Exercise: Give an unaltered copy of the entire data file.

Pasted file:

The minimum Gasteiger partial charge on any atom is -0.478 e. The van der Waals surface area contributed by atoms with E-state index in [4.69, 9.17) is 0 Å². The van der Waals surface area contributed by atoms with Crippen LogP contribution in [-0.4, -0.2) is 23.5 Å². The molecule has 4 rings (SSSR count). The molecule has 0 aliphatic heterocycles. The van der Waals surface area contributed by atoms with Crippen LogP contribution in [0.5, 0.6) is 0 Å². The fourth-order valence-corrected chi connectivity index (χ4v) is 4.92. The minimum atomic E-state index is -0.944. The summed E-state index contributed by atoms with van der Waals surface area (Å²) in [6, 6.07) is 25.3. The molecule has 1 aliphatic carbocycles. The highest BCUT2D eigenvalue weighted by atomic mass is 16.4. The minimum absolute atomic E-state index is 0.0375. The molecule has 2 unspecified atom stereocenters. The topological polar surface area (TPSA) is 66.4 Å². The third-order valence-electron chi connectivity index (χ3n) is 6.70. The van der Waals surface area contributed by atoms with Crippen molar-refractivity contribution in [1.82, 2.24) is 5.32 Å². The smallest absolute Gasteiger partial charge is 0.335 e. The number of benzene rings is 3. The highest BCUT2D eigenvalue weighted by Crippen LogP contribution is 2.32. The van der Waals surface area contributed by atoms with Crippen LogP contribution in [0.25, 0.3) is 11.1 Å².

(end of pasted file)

The minimum Gasteiger partial charge on any atom is -0.478 e. The van der Waals surface area contributed by atoms with E-state index in [4.69, 9.17) is 0 Å². The van der Waals surface area contributed by atoms with Crippen LogP contribution in [-0.4, -0.2) is 23.5 Å². The molecule has 4 rings (SSSR count). The molecule has 0 aliphatic heterocycles. The van der Waals surface area contributed by atoms with Crippen LogP contribution in [0.5, 0.6) is 0 Å². The fourth-order valence-corrected chi connectivity index (χ4v) is 4.92. The minimum atomic E-state index is -0.944. The summed E-state index contributed by atoms with van der Waals surface area (Å²) in [6, 6.07) is 25.3. The molecule has 1 aliphatic carbocycles. The highest BCUT2D eigenvalue weighted by atomic mass is 16.4. The minimum absolute atomic E-state index is 0.0375. The molecule has 2 unspecified atom stereocenters. The topological polar surface area (TPSA) is 66.4 Å². The third-order valence-electron chi connectivity index (χ3n) is 6.70. The van der Waals surface area contributed by atoms with Crippen molar-refractivity contribution in [1.82, 2.24) is 5.32 Å². The smallest absolute Gasteiger partial charge is 0.335 e. The number of benzene rings is 3. The highest BCUT2D eigenvalue weighted by Crippen LogP contribution is 2.32. The van der Waals surface area contributed by atoms with Crippen LogP contribution in [0.25, 0.3) is 11.1 Å².